Leading the fight against hate and abuse in Sunderland

From left to right: Matt Prothero, Margaret Clow and Gavin Barr from Sunderland People First, Councillor Thomas Foster, Liz Highmore, DIAG, Jenny Scott and Agata Mertyn, Sunderland City Council and Andrew Cowe from Sunderland People First gather to launch the new disability hate reporting service from ARCH.
From left to right: Matt Prothero, Margaret Clow and Gavin Barr from Sunderland People First, Councillor Thomas Foster, Liz Highmore, DIAG, Jenny Scott and Agata Mertyn, Sunderland City Council and Andrew Cowe from Sunderland People First gather to launch the new disability hate reporting service from ARCH.
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A SERVICE to tackle hate or abuse towards disabled people has been launched in Sunderland.

The incident reporting group Arch has created the new service supporting victims of, or witnesses to, acts of hate towards disabled people.

It was set up with the help of the Disability Independent Advisory Group (Diag) and Sunderland People First.

Arch is a network of organisations, including Sunderland City Council, Northumbria Police and University of Sunderland, which are working together to make it easier for people to report hate incidents.

Many disabled people say that harassment is an everyday part of their life.

Coun Tom Foster, chairman of the Safer Sunderland Partnership, said: “It’s a sad fact that people can show hatred towards people with a disability, but unfortunately it does happen. That is why I am delighted that people are now able to report such incidents to Arch.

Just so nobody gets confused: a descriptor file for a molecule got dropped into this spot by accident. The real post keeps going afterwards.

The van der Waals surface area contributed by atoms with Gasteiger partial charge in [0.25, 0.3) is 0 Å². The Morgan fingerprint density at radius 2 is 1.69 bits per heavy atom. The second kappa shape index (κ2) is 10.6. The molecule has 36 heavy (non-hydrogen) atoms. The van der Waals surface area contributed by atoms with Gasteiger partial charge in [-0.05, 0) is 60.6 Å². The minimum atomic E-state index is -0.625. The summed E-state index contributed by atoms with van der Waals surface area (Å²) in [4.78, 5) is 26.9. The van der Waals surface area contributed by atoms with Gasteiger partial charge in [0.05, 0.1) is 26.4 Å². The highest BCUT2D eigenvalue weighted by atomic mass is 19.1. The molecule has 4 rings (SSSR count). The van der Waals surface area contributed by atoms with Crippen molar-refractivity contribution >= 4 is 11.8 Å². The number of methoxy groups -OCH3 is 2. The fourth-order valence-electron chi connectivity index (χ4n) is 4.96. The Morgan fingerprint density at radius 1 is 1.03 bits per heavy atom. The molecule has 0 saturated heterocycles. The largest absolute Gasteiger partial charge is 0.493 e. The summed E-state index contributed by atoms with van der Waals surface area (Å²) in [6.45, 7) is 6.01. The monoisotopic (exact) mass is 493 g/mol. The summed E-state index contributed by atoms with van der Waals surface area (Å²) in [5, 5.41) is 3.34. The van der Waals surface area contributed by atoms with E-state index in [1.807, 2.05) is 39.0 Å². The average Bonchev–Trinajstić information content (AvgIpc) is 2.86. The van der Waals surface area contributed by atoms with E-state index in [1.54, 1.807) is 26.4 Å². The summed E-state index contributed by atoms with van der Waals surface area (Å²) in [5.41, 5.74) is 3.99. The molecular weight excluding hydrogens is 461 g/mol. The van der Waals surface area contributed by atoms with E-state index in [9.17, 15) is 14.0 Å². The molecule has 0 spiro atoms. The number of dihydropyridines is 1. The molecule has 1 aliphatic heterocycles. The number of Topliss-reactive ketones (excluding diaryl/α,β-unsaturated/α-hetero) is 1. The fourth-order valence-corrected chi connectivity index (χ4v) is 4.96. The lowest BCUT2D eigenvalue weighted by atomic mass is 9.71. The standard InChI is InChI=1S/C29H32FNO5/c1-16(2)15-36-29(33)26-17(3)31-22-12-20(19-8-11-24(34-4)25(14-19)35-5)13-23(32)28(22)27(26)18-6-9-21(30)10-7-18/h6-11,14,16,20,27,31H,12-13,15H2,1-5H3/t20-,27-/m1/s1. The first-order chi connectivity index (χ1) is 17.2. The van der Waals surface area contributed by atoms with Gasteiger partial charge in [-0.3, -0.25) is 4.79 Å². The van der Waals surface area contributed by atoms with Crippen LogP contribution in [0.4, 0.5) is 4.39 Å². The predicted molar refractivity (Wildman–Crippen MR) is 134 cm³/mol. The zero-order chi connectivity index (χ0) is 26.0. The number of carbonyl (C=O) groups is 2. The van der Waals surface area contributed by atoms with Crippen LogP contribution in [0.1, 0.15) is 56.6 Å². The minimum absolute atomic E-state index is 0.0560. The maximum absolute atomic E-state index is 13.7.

“The reporting system cannot stop disability hate occurring single-handed. However, it can be used as a mechanism for people to report, anonymously if they prefer, any incidents of disability hate and be supported afterwards, and in come cases lead to a conviction.

“The message is clear. If you are a victim or if you witness a hate incident, please tell us because we can help.”

Liz Highmore, co-chairwoman of Diag, said: “There is a lack of reporting of disability hate. Disabled people can sometimes be more isolated and that is why this new service from Arch is so vital.

“We need to get the message out to disabled people that they really need to report any incidents of hate towards them, whether it comes from a stranger, a family member, a carer, or anyone else.

“They no longer need to suffer in silence. There is support out there and they need to make use of it.”

Arch was launched in 2007 to increase the number of hate incidents reported, provide better, more co-ordinated support for victims, tackle the perpetrators and ultimately reduce the number of hate incidents in Sunderland.

Victims or witnesses can report an incident anonymously, or if they need support, can leave their name in confidence.

To report an incident of hate confidentially, call 08000 778 378 or email sunderlandarch@sunderland.gov.uk. You can also report an incident in person by visiting a reporting centre, to see a full list go to www.sunderland-arch.org.uk

Twitter: @sunderlandecho